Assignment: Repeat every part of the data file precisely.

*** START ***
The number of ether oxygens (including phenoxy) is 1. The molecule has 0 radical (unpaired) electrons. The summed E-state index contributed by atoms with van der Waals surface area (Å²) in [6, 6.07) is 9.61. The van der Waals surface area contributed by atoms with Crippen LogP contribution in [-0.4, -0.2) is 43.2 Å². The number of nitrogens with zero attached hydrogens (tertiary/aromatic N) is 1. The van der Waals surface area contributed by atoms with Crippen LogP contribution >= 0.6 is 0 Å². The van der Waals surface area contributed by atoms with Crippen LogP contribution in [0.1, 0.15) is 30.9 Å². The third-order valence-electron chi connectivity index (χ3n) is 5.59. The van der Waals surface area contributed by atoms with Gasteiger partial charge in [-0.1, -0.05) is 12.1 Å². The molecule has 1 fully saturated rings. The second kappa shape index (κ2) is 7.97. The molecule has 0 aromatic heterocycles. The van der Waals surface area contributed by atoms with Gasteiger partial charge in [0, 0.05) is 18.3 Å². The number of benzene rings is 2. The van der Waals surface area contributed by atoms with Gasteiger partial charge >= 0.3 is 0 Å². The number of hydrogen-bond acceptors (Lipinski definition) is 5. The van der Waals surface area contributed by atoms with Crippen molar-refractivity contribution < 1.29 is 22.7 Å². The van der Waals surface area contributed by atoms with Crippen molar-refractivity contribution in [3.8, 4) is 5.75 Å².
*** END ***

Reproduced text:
The number of ether oxygens (including phenoxy) is 1. The molecule has 0 radical (unpaired) electrons. The summed E-state index contributed by atoms with van der Waals surface area (Å²) in [6, 6.07) is 9.61. The van der Waals surface area contributed by atoms with Crippen LogP contribution in [-0.4, -0.2) is 43.2 Å². The number of nitrogens with zero attached hydrogens (tertiary/aromatic N) is 1. The van der Waals surface area contributed by atoms with Crippen LogP contribution >= 0.6 is 0 Å². The van der Waals surface area contributed by atoms with Crippen LogP contribution in [0.1, 0.15) is 30.9 Å². The third-order valence-electron chi connectivity index (χ3n) is 5.59. The van der Waals surface area contributed by atoms with Gasteiger partial charge in [-0.1, -0.05) is 12.1 Å². The molecule has 1 fully saturated rings. The second kappa shape index (κ2) is 7.97. The molecule has 0 aromatic heterocycles. The van der Waals surface area contributed by atoms with Gasteiger partial charge in [0, 0.05) is 18.3 Å². The number of benzene rings is 2. The van der Waals surface area contributed by atoms with Gasteiger partial charge >= 0.3 is 0 Å². The number of hydrogen-bond acceptors (Lipinski definition) is 5. The van der Waals surface area contributed by atoms with Crippen molar-refractivity contribution < 1.29 is 22.7 Å². The van der Waals surface area contributed by atoms with Crippen molar-refractivity contribution in [3.8, 4) is 5.75 Å².